"No, please, don't... but what's your name?"

"Emma," she said, standing up as she gently took my hand and kissed it. "My name is Emma."

Imperfect cry, and scream in ecstasy

So what befalls the flawless?

Look what I've built, it shines so beautifully

Now watch as it destroys me

Just as soon as I opened my mouth to speak, a group of men ran towards us, yelling.

"You little bitch!" one of them screamed. "Emma Swan, get back here and let me wring your little neck!"

I looked at her with shock and confusion.

"Come on!" she cried. "We have to get out of here."

She grabbed my arm pulled me down an alleyway, running faster than I could as she dragged me along. When we finally lost them, we hid in a small corner in the back of an old, beat-up house.

"What the Hell is wrong with you?" I asked haughtily. "Why are they chasing you?"

"I stole some stuff, okay?" she snapped. "They're pretty much out for my blood. Anyway, you can punish me as you see fit. Execute me for my admission, if you want. I'd rather be punished by you than them."

"What did you steal?" I asked curiously, suddenly interested.

"I took some bread, to feed my parents. And I took some clothes from another merchant. And maybe some other food."

"Well, you're quite the thief, then, and not a very good one, at that."

The blonde scoffed and glared at me.

"I'd like to see you try it, Princess!"

"I'd rather steal to survive than marry the king," she admitted boldly. "I'm not going to punish you."

"You'll hand me over to your parents, then? I'd rather it be you."

"No. You won't be punished. I'm not going to tell a soul about this, ever," she promised, then said, "and neither are you."

"Who would I tell?"

"You parents? I don't know. Or care. You will tell no one of this."

With an audible gulp, she nodded.

"Yes, your majesty."

"Don't call me that," I hissed, but my voice softened. "Call me Regina."

As surprised as Emma looked, she nodded her head at me, but said nothing.

"I'm surprised that a commoner like yourself can do magic. Where did you learn?"

"It's a long story," Emma said shortly, looking away.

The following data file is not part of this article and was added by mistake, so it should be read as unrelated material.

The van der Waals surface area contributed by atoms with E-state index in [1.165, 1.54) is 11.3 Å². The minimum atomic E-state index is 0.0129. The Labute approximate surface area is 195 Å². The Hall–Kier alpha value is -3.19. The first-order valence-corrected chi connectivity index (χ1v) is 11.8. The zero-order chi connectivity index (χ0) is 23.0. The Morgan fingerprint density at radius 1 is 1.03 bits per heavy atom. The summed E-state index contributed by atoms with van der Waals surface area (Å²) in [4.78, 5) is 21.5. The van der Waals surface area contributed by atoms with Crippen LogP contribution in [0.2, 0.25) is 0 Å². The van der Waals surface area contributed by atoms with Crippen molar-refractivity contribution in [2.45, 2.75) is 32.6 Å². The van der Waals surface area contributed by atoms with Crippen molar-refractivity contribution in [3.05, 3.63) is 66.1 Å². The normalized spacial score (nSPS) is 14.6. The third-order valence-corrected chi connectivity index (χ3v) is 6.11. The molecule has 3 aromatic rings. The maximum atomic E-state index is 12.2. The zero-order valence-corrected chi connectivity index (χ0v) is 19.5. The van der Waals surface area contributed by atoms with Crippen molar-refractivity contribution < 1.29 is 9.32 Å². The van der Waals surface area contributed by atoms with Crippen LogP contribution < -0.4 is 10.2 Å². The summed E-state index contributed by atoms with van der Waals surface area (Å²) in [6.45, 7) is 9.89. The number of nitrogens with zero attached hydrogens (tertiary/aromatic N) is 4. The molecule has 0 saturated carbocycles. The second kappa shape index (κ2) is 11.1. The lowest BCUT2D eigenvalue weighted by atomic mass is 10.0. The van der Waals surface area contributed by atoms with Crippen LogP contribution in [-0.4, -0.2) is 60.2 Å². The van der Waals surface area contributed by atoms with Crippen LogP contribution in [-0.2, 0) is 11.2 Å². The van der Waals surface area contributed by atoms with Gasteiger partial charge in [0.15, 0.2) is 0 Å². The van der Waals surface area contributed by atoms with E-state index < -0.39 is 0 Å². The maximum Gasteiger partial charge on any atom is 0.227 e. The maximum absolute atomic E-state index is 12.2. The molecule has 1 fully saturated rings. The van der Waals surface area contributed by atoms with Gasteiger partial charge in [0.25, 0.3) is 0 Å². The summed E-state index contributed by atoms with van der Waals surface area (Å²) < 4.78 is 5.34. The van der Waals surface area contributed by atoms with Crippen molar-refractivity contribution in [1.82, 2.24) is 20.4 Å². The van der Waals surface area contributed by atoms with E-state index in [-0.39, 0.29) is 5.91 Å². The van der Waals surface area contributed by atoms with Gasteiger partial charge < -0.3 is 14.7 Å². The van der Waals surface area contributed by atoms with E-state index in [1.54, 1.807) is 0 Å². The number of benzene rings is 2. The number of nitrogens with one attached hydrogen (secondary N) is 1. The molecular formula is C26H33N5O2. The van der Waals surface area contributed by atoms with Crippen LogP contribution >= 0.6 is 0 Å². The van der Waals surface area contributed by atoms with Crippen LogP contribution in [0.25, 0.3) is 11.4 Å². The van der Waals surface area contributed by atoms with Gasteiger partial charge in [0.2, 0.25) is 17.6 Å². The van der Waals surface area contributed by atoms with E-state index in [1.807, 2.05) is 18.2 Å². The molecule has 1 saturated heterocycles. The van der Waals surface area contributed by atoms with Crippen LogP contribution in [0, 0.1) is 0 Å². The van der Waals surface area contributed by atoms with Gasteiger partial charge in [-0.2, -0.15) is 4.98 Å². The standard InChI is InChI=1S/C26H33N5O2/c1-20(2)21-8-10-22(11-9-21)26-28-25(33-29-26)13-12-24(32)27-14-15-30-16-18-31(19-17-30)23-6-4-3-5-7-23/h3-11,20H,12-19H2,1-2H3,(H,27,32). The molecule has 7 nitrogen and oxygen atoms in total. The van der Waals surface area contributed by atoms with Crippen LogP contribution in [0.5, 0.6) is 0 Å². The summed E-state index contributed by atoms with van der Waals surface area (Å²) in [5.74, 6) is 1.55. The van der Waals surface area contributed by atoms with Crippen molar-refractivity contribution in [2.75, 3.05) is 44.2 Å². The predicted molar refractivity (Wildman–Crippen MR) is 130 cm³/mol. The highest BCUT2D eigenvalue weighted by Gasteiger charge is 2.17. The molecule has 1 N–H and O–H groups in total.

"All right. Where are you from then?"

"Does it matter?"

"No, but why did you save me?" I said, hesitating before I continued. "You should have let me die."

"What makes you so eager to end your life?"

"The engagement."

"He's that awful?"

"No! It's not that. He's a good man."

I couldn't believe I was defending him.

"But I don't love him."

"Do you love someone else?"

"You're awfully bold, Emma Swan."

"I'm sorry," she said hurriedly. "I didn't mean to be."

"You know, I could have you hanged or beheaded for your insolence."

"Yes, your majesty. I understand, and you would be right to do so."

Emma lowered her head humbly, and I looked her over as she averted her eyes. The woman was truly beautiful, and her wavy blonde locks captivated me and held my gaze. Something about her begged me to reach out and touch her, to quiet her fear and assure her I wouldn't bring her harm, but I knew better than to be so familiar with someone I'd just met. A commoner.

"Who are you to tell me what is right for me to do? You're just a commoner."

"Yes, I know. It's not for me to say, and I apologize."

I was genuinely surprised at her manners, which were quite rare of a peasant. Her clothes were tattered, and I wondered what she'd look like in one of my elegant dresses. I'd rather her wear them than me. As I thought about it, I realized I would switch places with her, given the opportunity. Even as a thief - which I felt I could never be - I would prefer her life to my own. I yearned to escape my subjugation.

"I'm not going to hurt you," I told her, compelled to lift her chin and look back into her blue eyes.

"Why not?" she asked, clearly unsure of herself.

"Because I have no desire to do so, and because you don't deserve it."

"How do you know what I deserve?"

"Because I see through your act. I see through the rough front you put up and can tell that your heart is pure."

"And I see through yours."